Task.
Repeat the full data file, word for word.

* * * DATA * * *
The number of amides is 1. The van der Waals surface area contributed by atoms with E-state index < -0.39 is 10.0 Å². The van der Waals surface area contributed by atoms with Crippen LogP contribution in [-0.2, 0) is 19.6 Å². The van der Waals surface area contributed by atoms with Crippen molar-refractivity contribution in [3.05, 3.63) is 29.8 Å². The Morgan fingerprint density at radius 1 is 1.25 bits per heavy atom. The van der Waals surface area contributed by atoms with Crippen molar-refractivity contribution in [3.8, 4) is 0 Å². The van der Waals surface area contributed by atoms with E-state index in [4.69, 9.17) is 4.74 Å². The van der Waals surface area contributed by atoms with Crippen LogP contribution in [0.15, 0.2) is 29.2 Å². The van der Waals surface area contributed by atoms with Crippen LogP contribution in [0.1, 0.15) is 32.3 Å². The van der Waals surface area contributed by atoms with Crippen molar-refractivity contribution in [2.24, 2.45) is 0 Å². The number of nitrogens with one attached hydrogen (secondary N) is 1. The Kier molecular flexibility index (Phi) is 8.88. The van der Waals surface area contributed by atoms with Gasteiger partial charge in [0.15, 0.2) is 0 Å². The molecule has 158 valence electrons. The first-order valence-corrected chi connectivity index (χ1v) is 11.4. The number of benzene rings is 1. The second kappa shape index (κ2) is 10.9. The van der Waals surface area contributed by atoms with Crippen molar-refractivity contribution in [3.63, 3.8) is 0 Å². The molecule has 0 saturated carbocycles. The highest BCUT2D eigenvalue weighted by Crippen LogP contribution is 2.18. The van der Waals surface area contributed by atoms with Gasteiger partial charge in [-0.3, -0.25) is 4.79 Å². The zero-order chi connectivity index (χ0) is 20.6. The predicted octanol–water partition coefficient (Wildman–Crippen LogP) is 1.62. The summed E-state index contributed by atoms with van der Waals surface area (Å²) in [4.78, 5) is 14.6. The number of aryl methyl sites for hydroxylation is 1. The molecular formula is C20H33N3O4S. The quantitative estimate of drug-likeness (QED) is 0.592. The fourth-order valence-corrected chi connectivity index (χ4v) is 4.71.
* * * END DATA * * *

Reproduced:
The number of amides is 1. The van der Waals surface area contributed by atoms with E-state index < -0.39 is 10.0 Å². The van der Waals surface area contributed by atoms with Crippen LogP contribution in [-0.2, 0) is 19.6 Å². The van der Waals surface area contributed by atoms with Crippen molar-refractivity contribution in [3.05, 3.63) is 29.8 Å². The Morgan fingerprint density at radius 1 is 1.25 bits per heavy atom. The van der Waals surface area contributed by atoms with Crippen molar-refractivity contribution in [3.8, 4) is 0 Å². The van der Waals surface area contributed by atoms with E-state index in [4.69, 9.17) is 4.74 Å². The van der Waals surface area contributed by atoms with Crippen LogP contribution in [0.15, 0.2) is 29.2 Å². The van der Waals surface area contributed by atoms with Crippen LogP contribution in [0.1, 0.15) is 32.3 Å². The van der Waals surface area contributed by atoms with Crippen molar-refractivity contribution in [2.24, 2.45) is 0 Å². The number of nitrogens with one attached hydrogen (secondary N) is 1. The Kier molecular flexibility index (Phi) is 8.88. The van der Waals surface area contributed by atoms with Gasteiger partial charge in [0.15, 0.2) is 0 Å². The molecule has 158 valence electrons. The first-order valence-corrected chi connectivity index (χ1v) is 11.4. The number of benzene rings is 1. The second kappa shape index (κ2) is 10.9. The van der Waals surface area contributed by atoms with Crippen molar-refractivity contribution in [3.63, 3.8) is 0 Å². The molecule has 0 saturated carbocycles. The highest BCUT2D eigenvalue weighted by Crippen LogP contribution is 2.18. The van der Waals surface area contributed by atoms with Gasteiger partial charge in [-0.3, -0.25) is 4.79 Å². The zero-order chi connectivity index (χ0) is 20.6. The predicted octanol–water partition coefficient (Wildman–Crippen LogP) is 1.62. The summed E-state index contributed by atoms with van der Waals surface area (Å²) in [4.78, 5) is 14.6. The number of aryl methyl sites for hydroxylation is 1. The molecular formula is C20H33N3O4S. The quantitative estimate of drug-likeness (QED) is 0.592. The fourth-order valence-corrected chi connectivity index (χ4v) is 4.71.